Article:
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The home of the Finnish art scene
We tour the breathtaking studios of artists’ residence Lallukka in Helsinki, which hasn’t changed its purpose since it was completed in 1933. The landmark functionalist building offers spaces at low rents so that its tenants can focus on one thing: making art.
The master craftsman: Shimada Takayuki
The unassuming Shimada Gama workshop in Gotsu doubles up as an open-air museum of traditional stoneware pottery. It specialises in creating large pieces that are burnt in a sloped wood-fired kiln. We talk to the 73-year-old master Shimada Takayuki about the challenges of passing the rare skill and aesthetic sensibility down to his son and grandson.
The talent-seeker: Ryutaro Yoshida
Japanese company Time & Style knows how to inject innovative spirit into traditional crafts. Over the past two decades its founder Ryutaro Yoshida has criss-crossed Japan to woo reluctant artisans to collaborate on modern designs. We meet him in the remote region of Shimane as he develops a series of handmade washi paper lamps.
The international icon: Kengo Kuma
The beauty of Japanese design has won fans around the world but it takes great panache to translate it to large-scale projects. We sit down with architect Kengo Kuma in his Tokyo office to talk about the recently completed Japan National Stadium. It’s a building that has given a new lease of life to traditional craftsmanship and stimulated local economies.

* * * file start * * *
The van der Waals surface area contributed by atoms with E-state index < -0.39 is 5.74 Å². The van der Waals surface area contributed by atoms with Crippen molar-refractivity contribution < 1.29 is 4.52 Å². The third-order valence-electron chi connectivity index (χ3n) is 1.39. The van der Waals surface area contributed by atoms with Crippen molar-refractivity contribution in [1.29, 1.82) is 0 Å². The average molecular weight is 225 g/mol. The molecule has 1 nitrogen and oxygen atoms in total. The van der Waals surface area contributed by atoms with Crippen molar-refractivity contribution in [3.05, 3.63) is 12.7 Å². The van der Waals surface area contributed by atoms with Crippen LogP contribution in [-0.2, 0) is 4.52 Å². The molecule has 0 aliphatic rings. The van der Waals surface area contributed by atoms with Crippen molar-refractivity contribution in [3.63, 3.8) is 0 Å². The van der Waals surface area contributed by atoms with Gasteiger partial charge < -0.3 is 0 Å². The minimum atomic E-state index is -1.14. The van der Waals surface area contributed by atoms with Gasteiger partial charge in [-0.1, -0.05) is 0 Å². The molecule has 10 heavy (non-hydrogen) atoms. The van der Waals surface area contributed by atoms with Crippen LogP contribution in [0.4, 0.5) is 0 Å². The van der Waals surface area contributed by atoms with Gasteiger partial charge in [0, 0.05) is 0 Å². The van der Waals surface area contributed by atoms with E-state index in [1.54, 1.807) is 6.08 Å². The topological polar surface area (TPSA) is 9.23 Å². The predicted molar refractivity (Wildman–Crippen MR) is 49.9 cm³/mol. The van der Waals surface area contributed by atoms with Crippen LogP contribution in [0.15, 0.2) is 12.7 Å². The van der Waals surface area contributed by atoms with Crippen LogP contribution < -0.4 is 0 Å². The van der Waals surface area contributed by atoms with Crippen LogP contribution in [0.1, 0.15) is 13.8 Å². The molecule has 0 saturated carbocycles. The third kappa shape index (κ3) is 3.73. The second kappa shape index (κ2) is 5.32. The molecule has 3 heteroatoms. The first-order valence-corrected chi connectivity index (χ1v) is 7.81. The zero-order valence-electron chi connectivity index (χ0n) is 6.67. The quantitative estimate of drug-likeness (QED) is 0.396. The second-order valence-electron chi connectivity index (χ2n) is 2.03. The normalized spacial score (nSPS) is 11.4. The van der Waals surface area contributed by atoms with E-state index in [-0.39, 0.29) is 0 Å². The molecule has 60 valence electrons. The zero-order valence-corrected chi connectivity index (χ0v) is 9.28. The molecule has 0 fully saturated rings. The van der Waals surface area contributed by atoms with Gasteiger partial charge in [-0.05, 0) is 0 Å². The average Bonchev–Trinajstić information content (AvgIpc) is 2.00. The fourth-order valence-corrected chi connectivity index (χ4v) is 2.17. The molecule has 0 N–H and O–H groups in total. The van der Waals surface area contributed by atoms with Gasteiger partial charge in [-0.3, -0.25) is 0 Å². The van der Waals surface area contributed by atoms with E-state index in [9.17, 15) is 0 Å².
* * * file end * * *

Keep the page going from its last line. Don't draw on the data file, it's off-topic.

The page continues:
The bold business owner: Takeshi Yamanaka
In 1928 Maruni Wood Industry was born out of a fascination with the masterful carpentry in ancient shrines. Today its furniture is found in the Californian headquarters of Apple as well as airport lounges, galleries and restaurants around the world. We meet the company’s president to talk about the challenges of managing a family-run business.
The future of Japanese craftsmanship
To celebrate our book about Japan, we are presenting a new film series that dives into the intriguing ecosystem that has preserved Japanese traditional skills over centuries. Meet the people who are future-proofing the age-old know-how.
Building a place for culture
We visit a Kengo Kuma-designed art museum in Eskisehir that’s set to become Turkey’s new cultural hotspot.
Tbilisi’s architectural revival
Rather than erase all evidence of Georgia’s Soviet past, the country’s architectural community is keen to preserve its history and give its once-foreboding buildings another – happier – lease of life.
Zürich: co-operative living
We head to Mehr als Wohnen, a unique mixed-use development housing a happy and healthy community.
Day and night
To celebrate the launch of A. Lange & Söhne's limited-edition timepiece Datograph Up/Down Lumen, we speak to architect Joe Morris and photographer Polly Tootal about their creative processes – and how light informs their practice.Find out more about the watch here.
Nairobi: building better cities
Kenya’s Karura Forest offers not only respite from the bustling capital but also a sense of pride for its citizens.
São Paulo: building better cities
Brazil’s business capital has reinvented its city centre through clever urbanism. We meet the architects, gallery owners and transport visionaries powering this change.
Venice: finding Freespace
Monocle editor Andrew Tuck navigates the Arsenale to find out how architects have responded to the curatorial theme of this year’s Venice Biennale of Architecture.
Funkhaus: on the same wavelength
We tour the stunning studios and recording halls of Funkhaus, east Berlin’s former communist broadcasting house.